I graduated from mechanical engineering, and even though I really don't use any of the equations and stuff anymore, it's surprising how often the basics show up in everyday life, like drywall.
Your presumption that thin drywall would break when bent doesn't fly from an engineering point of view because paper is actually quite strong in tension. Try rolling a piece of paper up into a tight roll and pulling it apart and you'll discover how strong it is in tension.
It's exactly that property of paper that makes drywall rigid. You see, for drywall to bend, then the paper on one side or the other has to stretch to accomodate that change in shape. The thinner the drywall, the less the paper has to stretch to accomodate the same change in shape, so thinner drywall bends easier than thicker drywall.
It's the same thing with steel rebar in concrete. When concrete is properly reinforced with steel re-bar, the rebar is typically placed on both sides of the concrete, just under it's surface. The purpose in doing that is to keep the concrete rigid. With steel rebar inside the concrete on both sides, then the steel rebar on one side or the other of the concrete slab has to stretch before the concrete slab will bend.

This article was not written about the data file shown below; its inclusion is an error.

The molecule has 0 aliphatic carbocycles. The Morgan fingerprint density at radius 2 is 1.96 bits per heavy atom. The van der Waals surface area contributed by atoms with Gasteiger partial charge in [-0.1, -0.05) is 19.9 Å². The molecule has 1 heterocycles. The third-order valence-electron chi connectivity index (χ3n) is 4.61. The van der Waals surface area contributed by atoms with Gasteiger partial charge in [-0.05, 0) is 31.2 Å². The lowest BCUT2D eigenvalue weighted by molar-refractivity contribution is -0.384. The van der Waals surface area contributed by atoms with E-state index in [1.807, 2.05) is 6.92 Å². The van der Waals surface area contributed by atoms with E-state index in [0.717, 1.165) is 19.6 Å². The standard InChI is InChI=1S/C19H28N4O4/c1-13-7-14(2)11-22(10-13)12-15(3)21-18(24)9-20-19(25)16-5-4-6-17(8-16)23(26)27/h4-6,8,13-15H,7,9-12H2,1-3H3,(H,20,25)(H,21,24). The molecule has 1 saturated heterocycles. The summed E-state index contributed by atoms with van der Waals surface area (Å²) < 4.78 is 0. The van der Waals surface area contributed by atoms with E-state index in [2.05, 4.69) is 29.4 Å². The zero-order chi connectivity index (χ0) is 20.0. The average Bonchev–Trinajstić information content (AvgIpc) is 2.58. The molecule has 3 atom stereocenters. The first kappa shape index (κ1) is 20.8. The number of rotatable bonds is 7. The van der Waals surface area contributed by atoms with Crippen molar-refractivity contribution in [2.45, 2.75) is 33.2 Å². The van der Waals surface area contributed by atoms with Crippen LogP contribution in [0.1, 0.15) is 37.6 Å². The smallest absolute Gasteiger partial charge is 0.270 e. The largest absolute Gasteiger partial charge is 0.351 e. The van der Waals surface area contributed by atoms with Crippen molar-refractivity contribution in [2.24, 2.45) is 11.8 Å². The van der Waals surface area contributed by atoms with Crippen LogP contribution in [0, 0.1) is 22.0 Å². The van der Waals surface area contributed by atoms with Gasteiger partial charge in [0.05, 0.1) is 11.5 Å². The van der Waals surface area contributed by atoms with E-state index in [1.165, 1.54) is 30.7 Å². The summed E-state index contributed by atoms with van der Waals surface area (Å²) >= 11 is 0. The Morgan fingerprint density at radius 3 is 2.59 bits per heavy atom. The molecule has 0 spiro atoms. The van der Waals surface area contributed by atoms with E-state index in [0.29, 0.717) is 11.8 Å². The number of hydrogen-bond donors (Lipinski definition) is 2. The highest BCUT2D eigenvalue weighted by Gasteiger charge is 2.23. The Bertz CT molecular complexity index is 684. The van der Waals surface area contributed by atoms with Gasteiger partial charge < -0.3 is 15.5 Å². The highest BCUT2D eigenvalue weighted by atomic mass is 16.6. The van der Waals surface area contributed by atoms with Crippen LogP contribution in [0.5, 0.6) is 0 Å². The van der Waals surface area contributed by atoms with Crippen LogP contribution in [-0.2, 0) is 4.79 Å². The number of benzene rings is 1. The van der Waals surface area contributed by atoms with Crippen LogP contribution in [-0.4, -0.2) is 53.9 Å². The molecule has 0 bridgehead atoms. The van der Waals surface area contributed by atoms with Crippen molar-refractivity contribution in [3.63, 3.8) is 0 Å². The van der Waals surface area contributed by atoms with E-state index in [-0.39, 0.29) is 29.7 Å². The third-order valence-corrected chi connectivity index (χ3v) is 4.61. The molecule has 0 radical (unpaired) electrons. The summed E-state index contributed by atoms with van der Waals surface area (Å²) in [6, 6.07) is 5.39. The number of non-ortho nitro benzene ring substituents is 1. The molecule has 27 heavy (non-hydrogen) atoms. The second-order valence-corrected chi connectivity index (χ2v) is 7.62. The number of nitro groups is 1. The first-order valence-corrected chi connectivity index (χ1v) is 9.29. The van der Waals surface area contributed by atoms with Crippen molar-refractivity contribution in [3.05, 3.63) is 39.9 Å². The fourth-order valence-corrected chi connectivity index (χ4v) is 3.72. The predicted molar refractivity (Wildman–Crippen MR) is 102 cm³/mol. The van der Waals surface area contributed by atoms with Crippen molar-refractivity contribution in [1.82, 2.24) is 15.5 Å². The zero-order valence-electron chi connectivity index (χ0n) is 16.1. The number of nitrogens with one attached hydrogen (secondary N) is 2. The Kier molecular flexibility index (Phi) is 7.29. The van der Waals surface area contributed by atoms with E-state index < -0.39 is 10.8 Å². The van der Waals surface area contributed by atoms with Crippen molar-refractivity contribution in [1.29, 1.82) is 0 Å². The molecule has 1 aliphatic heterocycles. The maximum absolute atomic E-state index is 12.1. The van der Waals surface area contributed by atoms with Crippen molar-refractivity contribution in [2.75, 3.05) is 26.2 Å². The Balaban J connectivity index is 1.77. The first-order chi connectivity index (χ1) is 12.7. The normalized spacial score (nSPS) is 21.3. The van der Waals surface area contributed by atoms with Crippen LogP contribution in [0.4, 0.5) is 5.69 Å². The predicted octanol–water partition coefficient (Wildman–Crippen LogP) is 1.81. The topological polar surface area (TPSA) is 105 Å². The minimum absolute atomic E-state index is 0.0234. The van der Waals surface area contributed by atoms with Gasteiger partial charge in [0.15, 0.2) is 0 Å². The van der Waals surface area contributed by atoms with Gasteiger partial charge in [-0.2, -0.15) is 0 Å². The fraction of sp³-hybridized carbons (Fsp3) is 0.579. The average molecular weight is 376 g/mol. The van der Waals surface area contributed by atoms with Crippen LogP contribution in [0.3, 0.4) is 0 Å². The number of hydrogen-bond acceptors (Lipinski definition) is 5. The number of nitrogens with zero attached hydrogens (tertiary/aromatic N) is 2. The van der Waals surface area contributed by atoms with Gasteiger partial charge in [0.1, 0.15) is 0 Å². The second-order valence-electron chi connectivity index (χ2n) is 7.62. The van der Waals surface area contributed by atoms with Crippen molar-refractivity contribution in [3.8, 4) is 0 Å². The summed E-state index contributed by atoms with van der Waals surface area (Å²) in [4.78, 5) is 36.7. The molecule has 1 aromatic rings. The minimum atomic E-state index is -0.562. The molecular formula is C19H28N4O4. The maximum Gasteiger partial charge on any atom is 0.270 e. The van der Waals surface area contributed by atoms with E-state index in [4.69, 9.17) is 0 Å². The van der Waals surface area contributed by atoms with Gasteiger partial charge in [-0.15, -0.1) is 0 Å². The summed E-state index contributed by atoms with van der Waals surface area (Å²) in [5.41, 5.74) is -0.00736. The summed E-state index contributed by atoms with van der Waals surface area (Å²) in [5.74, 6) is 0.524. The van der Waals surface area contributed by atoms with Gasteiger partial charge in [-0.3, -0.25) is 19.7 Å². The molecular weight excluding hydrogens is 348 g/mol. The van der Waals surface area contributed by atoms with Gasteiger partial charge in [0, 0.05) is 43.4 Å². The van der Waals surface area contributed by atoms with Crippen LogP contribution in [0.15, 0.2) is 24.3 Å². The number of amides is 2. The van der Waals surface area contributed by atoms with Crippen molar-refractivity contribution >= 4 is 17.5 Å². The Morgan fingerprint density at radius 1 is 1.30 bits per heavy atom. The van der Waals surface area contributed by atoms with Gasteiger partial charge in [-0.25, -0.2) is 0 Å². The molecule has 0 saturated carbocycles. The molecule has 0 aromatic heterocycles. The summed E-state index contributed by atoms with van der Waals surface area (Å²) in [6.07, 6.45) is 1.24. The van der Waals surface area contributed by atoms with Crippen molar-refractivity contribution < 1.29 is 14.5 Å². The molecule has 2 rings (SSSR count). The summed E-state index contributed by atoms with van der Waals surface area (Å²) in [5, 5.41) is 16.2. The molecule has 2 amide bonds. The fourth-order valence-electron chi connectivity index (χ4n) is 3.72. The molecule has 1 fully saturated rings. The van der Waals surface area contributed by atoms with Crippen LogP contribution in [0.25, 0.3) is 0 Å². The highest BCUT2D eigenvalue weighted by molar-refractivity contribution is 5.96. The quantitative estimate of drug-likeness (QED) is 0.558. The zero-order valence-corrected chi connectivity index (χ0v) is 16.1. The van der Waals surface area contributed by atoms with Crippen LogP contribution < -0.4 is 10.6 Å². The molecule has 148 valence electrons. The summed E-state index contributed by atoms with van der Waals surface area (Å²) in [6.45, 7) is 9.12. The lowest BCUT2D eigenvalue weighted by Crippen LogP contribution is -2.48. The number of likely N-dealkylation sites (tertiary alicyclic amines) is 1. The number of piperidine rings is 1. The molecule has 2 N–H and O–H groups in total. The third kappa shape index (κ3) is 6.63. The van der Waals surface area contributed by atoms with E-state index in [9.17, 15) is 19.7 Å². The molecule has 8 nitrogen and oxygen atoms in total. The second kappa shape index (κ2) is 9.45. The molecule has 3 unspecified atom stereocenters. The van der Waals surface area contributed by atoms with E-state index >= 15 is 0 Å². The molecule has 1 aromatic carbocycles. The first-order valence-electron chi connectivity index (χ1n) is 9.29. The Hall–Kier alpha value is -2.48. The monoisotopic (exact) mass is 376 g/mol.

Lots of times you'll see a single layer of steel rebar in the middle of the thin concrete slab, like a floor or sidewalk, for example. In that case, the purpose of the rebar is not to reinforce the concrete to make it stronger and more resistant to bending; it's only to hold it together in one piece. That single layer of steel rebar would not strengthen the concrete at all, it would only help hold it together in one piece if and when it breaks. If instead you put a layer of rebar like that on both sides of the slab, then the slab is very much more difficult to break because it has to bend before it breaks, and the steel rebar on one side or the other has to stretch before the slab bends. The result is a slab of concrete that is very much more difficult to bend, and therefore seems to be "stronger", even though the concrete itself isn't any stronger.
Last edited by Nestor_Kelebay; 04-13-2010 at 04:57 PM.